Teshuvah, tefillah and tzedakah have been our weapons during our darkest days throughout all the ages. We never despair. We don’t get broken. Our spirit remains alive and vibrant no matter what is being done to us and what is going on around us. We never give up hope, irrespective of the issue we are plagued with, for we know that netzach Yisroel lo yishaker and hinei lo yonum velo yishon Shomer Yisroel.
My three-year-old grandson woke up on Friday night. He was shivering from fever. He went into his parents’ room and said, “Hashem is making my teeth shake and I can’t sleep. What should I do?”
Little Yaakov, who receives a good chinuch at home and in Yeshiva Nachalei Torah, understood that if something is happening to him, it is coming from Hashem. He didn’t say, “I’m shivering.” He didn’t say, “I’m feeling sick.” He said, “Hashem is sending me a message. He is causing me to shiver and my teeth to shake. What am I to do?”
We all need to be like little Yaakov and understand that everything that happens to us, to our people and to the world is from Hashem. Instead of saying, “I caught the flu,” or, “The flu is going around and it got me,” we need to say, “Hashem afflicted me with the flu. Which part of my life needs improvement?” Instead of saying, “I wonder how it could be that Hamas was able to break through Israel’s security fence and kill 1,200 people without the army being able to stop them,” we need to say and understand that they were able to do what they did because Hashem allowed them to. We should articulate what message there is for us in what happened and what chizukim in kiyum mitzvos we can undertake to do our share to make sure that it never happens again.
Ani Maamin is not just a nice moving tune to sing at serious times. It is the foundation of our belief and the frame of reference in understanding what happens to us in golus. Wrapping our arms around each other and singing “Lemaan achai verei’ay” and other songs of achdus is very touching and gives off warm feelings, but it doesn’t mean anything if we go on hating people who don’t think – or dress – the way we do.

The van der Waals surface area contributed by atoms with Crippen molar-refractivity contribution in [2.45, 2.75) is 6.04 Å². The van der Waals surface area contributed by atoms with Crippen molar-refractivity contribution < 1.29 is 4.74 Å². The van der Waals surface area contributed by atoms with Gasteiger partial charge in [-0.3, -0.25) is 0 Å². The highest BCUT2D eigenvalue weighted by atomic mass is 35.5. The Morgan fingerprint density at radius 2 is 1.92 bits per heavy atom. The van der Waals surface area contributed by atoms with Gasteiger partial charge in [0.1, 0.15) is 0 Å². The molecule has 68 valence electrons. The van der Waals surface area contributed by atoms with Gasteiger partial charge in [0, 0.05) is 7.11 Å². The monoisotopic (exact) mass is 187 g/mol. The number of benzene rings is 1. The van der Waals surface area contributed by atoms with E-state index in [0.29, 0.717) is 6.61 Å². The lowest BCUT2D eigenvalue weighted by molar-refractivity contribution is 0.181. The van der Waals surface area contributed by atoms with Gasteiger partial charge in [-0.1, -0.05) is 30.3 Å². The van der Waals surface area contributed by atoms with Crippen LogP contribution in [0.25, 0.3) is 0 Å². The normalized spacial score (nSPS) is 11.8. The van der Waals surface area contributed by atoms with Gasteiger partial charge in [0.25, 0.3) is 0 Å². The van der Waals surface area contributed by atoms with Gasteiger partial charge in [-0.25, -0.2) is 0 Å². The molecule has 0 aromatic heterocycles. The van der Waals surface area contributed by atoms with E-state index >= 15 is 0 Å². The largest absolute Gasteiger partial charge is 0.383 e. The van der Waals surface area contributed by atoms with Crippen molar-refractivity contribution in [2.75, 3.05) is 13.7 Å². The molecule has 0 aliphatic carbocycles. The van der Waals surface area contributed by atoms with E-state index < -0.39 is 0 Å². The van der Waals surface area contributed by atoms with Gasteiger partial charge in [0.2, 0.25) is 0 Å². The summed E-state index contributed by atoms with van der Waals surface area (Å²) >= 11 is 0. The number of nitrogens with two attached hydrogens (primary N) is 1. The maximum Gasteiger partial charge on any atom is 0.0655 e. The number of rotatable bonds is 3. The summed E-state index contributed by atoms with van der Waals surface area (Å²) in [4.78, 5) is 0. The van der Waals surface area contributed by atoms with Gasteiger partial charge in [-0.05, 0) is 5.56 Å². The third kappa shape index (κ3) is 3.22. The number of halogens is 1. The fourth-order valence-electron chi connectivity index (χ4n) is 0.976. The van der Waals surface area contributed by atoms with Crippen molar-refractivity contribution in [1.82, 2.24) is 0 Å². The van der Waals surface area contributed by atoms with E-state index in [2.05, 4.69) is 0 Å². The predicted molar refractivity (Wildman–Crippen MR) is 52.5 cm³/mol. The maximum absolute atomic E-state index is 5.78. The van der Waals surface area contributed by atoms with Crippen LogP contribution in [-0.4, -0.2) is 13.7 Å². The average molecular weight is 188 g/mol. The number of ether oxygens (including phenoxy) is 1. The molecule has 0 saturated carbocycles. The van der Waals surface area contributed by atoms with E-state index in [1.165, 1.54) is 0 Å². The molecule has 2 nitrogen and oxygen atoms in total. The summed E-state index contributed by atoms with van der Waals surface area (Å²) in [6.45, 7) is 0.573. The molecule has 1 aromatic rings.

At times like this, we need to take these things seriously and strengthen our emunah and bitachon, our dikduk b’mitzvos and ahavas Yisroel. Even though we are now b’ikvisa d’Meshicha, he is not able to reveal himself and undertake his mission until we are truly united and do teshuvah.
Each person has different challenges, but Hashem gives us the ability to withstand them and keep our internal fire of Torah burning, ready to burst into a glowing flame. Let us do what we can to grow that fire, day after day, week after week, and year after year, expending our energies on matters of substance and meaning.
Let us endeavor to always remain focused on a goal, ambitious and driven, young and vital, as long as we are able to on this earth. If what we are doing is worth doing, then it is worth doing right and energetically, giving it all we’ve got.
Let us never become lazy, lethargic or tired. Let us stop focusing on silly and trivial things. So much nonsense is passed around during these days of war and confusion. We would all be so much better off if we would do away with the little pekelach of nezid adashim that pop up on our phones minute by minute to avert our attention from our mission.
We have our work cut out for us. We are so close to the finish line, realizing the goal of Am Yisroel since its inception. Let us all do what we can to get there, bemeheirah beyomeinu. Amein.